I was forced into a senior-level history class due to my dorm. It was too much for my first year and I dropped. I made sure to go to a counselor to make sure I still have my financial credits. Dropping a class is not as big as it seems. Personally, I prioritized my mental health over stress for a class I did not sign up for.
10. Do things that you wouldn’t do or too afraid to do.
Undoubtedly, you’re going to college to learn. You don’t learn until you do something a bit adventurous. Don’t let your past or fears stop you from doing what you want. Go out there and do it. But be reasonable. Ask for advice but don’t hold another person’s opinion stop you from starting your business, creating a vlog, or trying new food.
11. Put effort into your health and exercise.
Unquestionably, I would tell my freshman year self to do to the university’s gym and do yoga classes every week. I’d spend less time indoors and outside. Sure, breaking a sweat walking from class to class is sorta like exercise, but…
Anyway, put some sort of effort towards your health (both physically and mentally). College life can be draining. Exercising can help you in many ways. Eating healthy will give you more energy. Trust me on this one, I’d eat a meal the size of two people at the dining hall and wouldn’t have any energy to study afterward.
12. Learn to prioritize your classwork, but do not neglect socializing.
Personally, I took school a bit too seriously during my freshman year. My self-worth was based on my grades. I would stay in my dorm while everyone else had fun. I didn’t make too many friends on my own and relied on other people.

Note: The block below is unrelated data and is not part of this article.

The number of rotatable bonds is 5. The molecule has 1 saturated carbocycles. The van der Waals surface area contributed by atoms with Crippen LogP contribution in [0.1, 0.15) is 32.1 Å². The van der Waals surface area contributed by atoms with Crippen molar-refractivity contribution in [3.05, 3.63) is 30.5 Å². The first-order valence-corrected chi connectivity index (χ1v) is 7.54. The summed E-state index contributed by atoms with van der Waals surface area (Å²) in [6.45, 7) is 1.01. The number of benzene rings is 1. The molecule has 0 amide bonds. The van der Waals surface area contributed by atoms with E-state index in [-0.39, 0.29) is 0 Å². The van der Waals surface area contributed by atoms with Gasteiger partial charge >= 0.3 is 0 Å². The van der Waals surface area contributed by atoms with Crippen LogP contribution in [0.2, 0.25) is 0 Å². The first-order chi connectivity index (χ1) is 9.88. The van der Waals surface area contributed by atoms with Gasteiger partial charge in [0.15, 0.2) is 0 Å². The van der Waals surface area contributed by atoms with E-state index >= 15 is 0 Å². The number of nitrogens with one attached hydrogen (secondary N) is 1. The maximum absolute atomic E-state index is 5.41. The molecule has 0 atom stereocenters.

If you live in a dorm, please try to get to know at least 2-5 people outside of your room and hallway. I spent most of my time declining people’s requests to hang out to do assignments that I could do later and not inviting people to hang out.
Make socializing a priority and go into college without being judgmental!
13. Take advantage of every activity, building, discount at your college because you’re really paying for it.
Finally, this my final piece of college freshman advice. I always say that college is an investment. You are putting in time and money towards your education. As a student, you should take advantage of everything, especially free food and events. A part of your tuition is going into keeping your campus running. Your voice as a student matters.
Attend any event with free food or t-shirts. If there is a student discount available, use it. Study in buildings on campus.
Being a student is one of the best things on this planet. You have plenty of opportunities to use. Never let them go to waste.
This blog post was all about college freshman advice.